“Acrolein could be associated with other VOCs they didn’t analyze or other determinants that are co-associated with acrolein exposure,” said Rajagopalan, who was not involved in the new research. “There are thousands of VOCs and other chemicals that all travel together.”

The commonness of VOCs all around us, McGraw said, highlights the importance of lessening our exposure wherever we can. “For example, to not have smokers smoke indoors. You can reduce the types of products you use in your home or improve ventilation by opening a window or turning on your bathroom fan while you’re cleaning.”

Source: American Heart Association

Most U.S. Adults Unaware that Over-the-counter Pain Relievers May Increase Blood Pressure

While nearly half of U.S. adults have high blood pressure (HBP), only 29% think over-the-counter (OTC) pain relievers may raise blood pressure, according to a recent survey commissioned by the American Heart Association, the leading voluntary health organization devoted to a world of longer, healthier lives for all.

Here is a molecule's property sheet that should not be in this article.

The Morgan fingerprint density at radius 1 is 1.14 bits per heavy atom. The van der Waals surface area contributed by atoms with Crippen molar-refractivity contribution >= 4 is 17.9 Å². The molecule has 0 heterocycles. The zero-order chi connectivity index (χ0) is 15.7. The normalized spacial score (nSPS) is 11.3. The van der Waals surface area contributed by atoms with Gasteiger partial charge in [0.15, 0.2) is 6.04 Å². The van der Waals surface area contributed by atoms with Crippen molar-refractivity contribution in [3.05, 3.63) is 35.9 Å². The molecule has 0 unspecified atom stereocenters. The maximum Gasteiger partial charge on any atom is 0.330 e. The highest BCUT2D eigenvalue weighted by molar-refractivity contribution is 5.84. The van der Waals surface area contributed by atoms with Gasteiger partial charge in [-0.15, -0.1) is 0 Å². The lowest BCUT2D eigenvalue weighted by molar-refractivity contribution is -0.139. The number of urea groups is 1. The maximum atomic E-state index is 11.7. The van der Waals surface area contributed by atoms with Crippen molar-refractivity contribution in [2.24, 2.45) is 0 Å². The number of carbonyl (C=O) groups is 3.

According to the American Heart Association’s 2017 Guideline for the Prevention, Detection, Evaluation and Management of High Blood Pressure, high blood pressure is defined as a consistent blood pressure measurement of 130 over 80 or higher. The guidelines also state that some OTC pain relievers may elevate blood pressure.

While majority of adults in the general population, as well as people with high blood pressure, aren’t sure about the effect of OTC pain medicine on their blood pressure, only a little more than half of those diagnosed with high blood pressure, who take OTC pain relievers (53%) check with their doctor before taking this medicine.